As October has come to an end, it’s a time for us to look back and acknowledge that it was National Financial Planning Month. It is always the perfect time to review your finances and take action for better financial success – you can never start too early.
To properly commemorate this important month, we’ve spoken with Chad O’Connell, a Senior Investment Advisor with Dopkins Wealth Management, LLC. Chad and his team are ESC’s financial advisory partners and work closely with ESC’s clients to assist with their adoption into ESC’s high value, low-cost 401k plan.
During our conversation with Chad, one common theme was “Start now and start early.”
ESC: “What advice would you give a young person starting out in their career from a financial planning perspective?”
Chad:” If a young person has the opportunity to participate in any type of qualified retirement plan, you have to do it, you just have to do it! Study after study has shown that, the longer you wait, before you start putting money aside for retirement, the more difficult it’s going to be, and the bigger the sacrifice that you’re going to have to make in order to be able to retire comfortably. If you start in your mid-20s, that, you probably only need to save 5 or 6%,, if you start in your 30s that 5% becomes 12% and your mid 40s that percentage now becomes roughly 17%!”
ESC: “Simply saving and beginning to save early is the first step. What’s the next step?”
Chad: “Creating a budget would be the clear next step. As an investment advisor, I can’t tell you how many clients I work with who are in their 50s and 60s who have trouble budgeting today, and for the first time, have to go through an exercise of what is their budget and what are our expenditures? And based on what we’re spending now, do we have enough to live in retirement based on our lifestyle? It’s a pivotal part of your retirement planning so you need to know where you’re spending your money.”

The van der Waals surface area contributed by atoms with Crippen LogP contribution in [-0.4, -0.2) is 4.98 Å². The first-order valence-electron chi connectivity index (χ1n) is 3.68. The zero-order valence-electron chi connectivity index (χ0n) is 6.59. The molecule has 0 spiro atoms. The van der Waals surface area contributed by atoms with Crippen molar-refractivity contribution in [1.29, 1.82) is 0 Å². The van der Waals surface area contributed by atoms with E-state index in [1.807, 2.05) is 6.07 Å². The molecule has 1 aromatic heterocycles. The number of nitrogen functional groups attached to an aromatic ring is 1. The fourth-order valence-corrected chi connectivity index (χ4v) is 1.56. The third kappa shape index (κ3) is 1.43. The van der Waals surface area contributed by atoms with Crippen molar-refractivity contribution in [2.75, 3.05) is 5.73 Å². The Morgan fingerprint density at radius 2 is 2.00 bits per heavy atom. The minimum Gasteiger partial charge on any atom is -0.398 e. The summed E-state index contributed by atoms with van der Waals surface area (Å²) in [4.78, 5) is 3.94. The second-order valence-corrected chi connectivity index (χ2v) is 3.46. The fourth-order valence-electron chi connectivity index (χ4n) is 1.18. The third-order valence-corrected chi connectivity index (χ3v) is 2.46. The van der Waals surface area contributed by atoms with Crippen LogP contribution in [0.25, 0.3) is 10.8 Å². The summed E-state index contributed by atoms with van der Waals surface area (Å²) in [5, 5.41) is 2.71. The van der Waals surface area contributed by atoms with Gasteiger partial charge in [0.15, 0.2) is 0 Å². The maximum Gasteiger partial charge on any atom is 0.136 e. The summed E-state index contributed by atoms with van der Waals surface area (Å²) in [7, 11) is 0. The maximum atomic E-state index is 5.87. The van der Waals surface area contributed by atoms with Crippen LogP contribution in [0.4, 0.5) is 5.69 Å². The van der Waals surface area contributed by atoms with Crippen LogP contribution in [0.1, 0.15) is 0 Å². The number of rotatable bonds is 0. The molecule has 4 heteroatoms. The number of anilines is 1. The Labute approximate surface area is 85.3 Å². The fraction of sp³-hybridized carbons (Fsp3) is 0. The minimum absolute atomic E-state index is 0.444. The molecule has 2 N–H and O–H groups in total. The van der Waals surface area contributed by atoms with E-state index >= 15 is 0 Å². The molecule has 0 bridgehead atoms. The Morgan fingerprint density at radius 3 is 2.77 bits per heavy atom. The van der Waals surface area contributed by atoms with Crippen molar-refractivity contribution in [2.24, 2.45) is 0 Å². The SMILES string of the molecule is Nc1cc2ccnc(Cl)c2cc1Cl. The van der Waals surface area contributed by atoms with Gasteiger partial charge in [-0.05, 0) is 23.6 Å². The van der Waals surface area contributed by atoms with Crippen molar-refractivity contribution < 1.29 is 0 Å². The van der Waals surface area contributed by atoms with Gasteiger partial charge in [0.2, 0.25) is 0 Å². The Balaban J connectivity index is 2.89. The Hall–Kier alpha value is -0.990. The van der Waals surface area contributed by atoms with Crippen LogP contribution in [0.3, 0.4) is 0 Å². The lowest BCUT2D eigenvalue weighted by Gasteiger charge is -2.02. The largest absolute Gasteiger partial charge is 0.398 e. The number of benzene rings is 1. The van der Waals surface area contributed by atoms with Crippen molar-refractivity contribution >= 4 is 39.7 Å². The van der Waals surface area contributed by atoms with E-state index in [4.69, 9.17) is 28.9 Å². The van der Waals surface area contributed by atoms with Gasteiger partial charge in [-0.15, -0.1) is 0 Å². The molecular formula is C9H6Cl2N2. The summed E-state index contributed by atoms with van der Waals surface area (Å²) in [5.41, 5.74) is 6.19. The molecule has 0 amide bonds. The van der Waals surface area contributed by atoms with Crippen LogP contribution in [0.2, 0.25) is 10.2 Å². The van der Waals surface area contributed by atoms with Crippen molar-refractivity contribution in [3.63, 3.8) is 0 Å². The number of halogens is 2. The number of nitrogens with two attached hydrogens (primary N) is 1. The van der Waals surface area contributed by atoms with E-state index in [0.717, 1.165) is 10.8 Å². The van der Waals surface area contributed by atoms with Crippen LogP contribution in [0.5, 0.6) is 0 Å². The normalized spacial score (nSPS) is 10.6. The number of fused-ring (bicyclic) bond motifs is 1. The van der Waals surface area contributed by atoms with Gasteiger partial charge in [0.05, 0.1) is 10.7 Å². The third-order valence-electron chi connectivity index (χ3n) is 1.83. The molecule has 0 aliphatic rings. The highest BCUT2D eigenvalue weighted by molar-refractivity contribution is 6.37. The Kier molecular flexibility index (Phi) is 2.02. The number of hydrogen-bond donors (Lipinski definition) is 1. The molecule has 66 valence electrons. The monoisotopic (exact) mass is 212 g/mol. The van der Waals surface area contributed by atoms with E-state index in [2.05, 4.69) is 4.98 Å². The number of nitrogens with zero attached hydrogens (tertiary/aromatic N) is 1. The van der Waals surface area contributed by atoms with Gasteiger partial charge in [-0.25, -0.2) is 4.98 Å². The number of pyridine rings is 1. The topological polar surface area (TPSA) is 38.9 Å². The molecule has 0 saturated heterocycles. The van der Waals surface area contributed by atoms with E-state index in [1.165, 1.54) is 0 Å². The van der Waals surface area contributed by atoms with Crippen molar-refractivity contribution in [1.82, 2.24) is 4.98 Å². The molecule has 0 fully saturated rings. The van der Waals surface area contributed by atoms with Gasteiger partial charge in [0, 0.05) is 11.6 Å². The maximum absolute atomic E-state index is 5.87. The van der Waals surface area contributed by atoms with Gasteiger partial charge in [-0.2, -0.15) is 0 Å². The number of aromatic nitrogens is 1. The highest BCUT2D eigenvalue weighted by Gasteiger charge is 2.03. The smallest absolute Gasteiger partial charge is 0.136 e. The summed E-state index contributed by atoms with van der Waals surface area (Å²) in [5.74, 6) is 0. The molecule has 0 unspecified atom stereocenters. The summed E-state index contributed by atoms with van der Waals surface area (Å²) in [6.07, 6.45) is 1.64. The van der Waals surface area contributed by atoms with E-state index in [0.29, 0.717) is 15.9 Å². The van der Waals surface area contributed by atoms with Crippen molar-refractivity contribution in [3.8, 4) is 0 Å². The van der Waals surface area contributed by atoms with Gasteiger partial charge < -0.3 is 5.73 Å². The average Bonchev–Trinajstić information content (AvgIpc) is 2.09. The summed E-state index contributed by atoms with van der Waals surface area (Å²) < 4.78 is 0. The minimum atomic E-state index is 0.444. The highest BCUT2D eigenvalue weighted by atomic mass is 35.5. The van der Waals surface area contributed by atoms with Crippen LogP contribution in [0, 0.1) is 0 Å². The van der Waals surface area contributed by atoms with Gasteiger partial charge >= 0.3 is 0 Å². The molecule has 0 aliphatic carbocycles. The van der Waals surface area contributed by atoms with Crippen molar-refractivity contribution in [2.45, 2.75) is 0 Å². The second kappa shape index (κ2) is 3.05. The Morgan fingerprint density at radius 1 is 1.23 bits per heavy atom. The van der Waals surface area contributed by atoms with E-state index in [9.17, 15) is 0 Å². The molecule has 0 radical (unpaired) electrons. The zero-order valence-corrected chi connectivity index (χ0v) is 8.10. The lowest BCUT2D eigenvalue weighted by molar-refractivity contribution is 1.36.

ESC: “What would you say to young, first-time parents as their family begins to grow?”
Chad: “One of a family’s biggest expenses that they can plan for early on is the cost of a college education. The benefit of an education and it’s cost can literally affect the whole family. Consider this, It’s kind of ironic in the last 12 months, how inflation has been in the news. The impact is huge on everything including everyday necessities like groceries and gas. We’ve been in a historically low interest rate environment, with low inflation…but no longer. I don’t think anybody really understands when for the last 20 years, inflation is running at roughly 2%, yet college tuition expenses have been increasing at an average of 6-7% every year! Private schools’ tuition is between $50-70,000 and in-state public school tuition is around $23,000 per year. It wasn’t so long ago, when it was only $3,000 a year!”
ESC: “What should parents do?”
Chad: “Young parents need to start planning and get the rest of the family involved, especially grandparents. It shouldn’t fall solely on the backs of the parents themselves. That’s where it should start. Opening up a 529 account (or multiple accounts), is the best way to do that. If you live in New York, using the New York State direct plan, you’re going to get that state tax deduction. New York is working with Vanguard so you know that you’re going to get some quality investments and some relatively lower costs, so that they’re not eating away at the savings.”
ESC: “Thanks Chad. This has been a great conversation. Financial planning is clearly the key to a comfortable retirement. Let’s continue the conversation.”
Chad: “Happy to help!”